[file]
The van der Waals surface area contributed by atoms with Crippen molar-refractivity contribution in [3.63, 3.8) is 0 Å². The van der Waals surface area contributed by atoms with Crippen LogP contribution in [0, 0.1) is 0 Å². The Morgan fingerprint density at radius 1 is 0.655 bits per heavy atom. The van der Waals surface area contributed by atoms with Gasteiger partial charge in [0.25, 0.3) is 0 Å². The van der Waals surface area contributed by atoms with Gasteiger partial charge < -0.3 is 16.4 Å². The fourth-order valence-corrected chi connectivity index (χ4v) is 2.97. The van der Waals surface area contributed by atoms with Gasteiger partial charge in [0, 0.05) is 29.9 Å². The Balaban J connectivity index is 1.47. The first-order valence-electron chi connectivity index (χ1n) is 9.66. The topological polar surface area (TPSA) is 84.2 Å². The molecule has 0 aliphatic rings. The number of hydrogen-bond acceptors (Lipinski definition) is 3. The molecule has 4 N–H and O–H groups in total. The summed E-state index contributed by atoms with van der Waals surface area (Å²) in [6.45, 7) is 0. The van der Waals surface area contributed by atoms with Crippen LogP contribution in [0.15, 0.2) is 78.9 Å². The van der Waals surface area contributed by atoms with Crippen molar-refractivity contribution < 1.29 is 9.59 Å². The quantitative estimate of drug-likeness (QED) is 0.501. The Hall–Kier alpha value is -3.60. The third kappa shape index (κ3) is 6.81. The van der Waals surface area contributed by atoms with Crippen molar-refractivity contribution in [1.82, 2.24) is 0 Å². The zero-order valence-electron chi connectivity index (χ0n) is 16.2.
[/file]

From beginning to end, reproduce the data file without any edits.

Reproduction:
The van der Waals surface area contributed by atoms with Crippen molar-refractivity contribution in [3.63, 3.8) is 0 Å². The van der Waals surface area contributed by atoms with Crippen LogP contribution in [0, 0.1) is 0 Å². The Morgan fingerprint density at radius 1 is 0.655 bits per heavy atom. The van der Waals surface area contributed by atoms with Gasteiger partial charge in [0.25, 0.3) is 0 Å². The van der Waals surface area contributed by atoms with Gasteiger partial charge < -0.3 is 16.4 Å². The fourth-order valence-corrected chi connectivity index (χ4v) is 2.97. The van der Waals surface area contributed by atoms with Gasteiger partial charge in [0, 0.05) is 29.9 Å². The Balaban J connectivity index is 1.47. The first-order valence-electron chi connectivity index (χ1n) is 9.66. The topological polar surface area (TPSA) is 84.2 Å². The molecule has 0 aliphatic rings. The number of hydrogen-bond acceptors (Lipinski definition) is 3. The molecule has 4 N–H and O–H groups in total. The summed E-state index contributed by atoms with van der Waals surface area (Å²) in [6.45, 7) is 0. The van der Waals surface area contributed by atoms with Crippen LogP contribution in [0.15, 0.2) is 78.9 Å². The van der Waals surface area contributed by atoms with Crippen molar-refractivity contribution < 1.29 is 9.59 Å². The quantitative estimate of drug-likeness (QED) is 0.501. The Hall–Kier alpha value is -3.60. The third kappa shape index (κ3) is 6.81. The van der Waals surface area contributed by atoms with Crippen molar-refractivity contribution in [1.82, 2.24) is 0 Å². The zero-order valence-electron chi connectivity index (χ0n) is 16.2.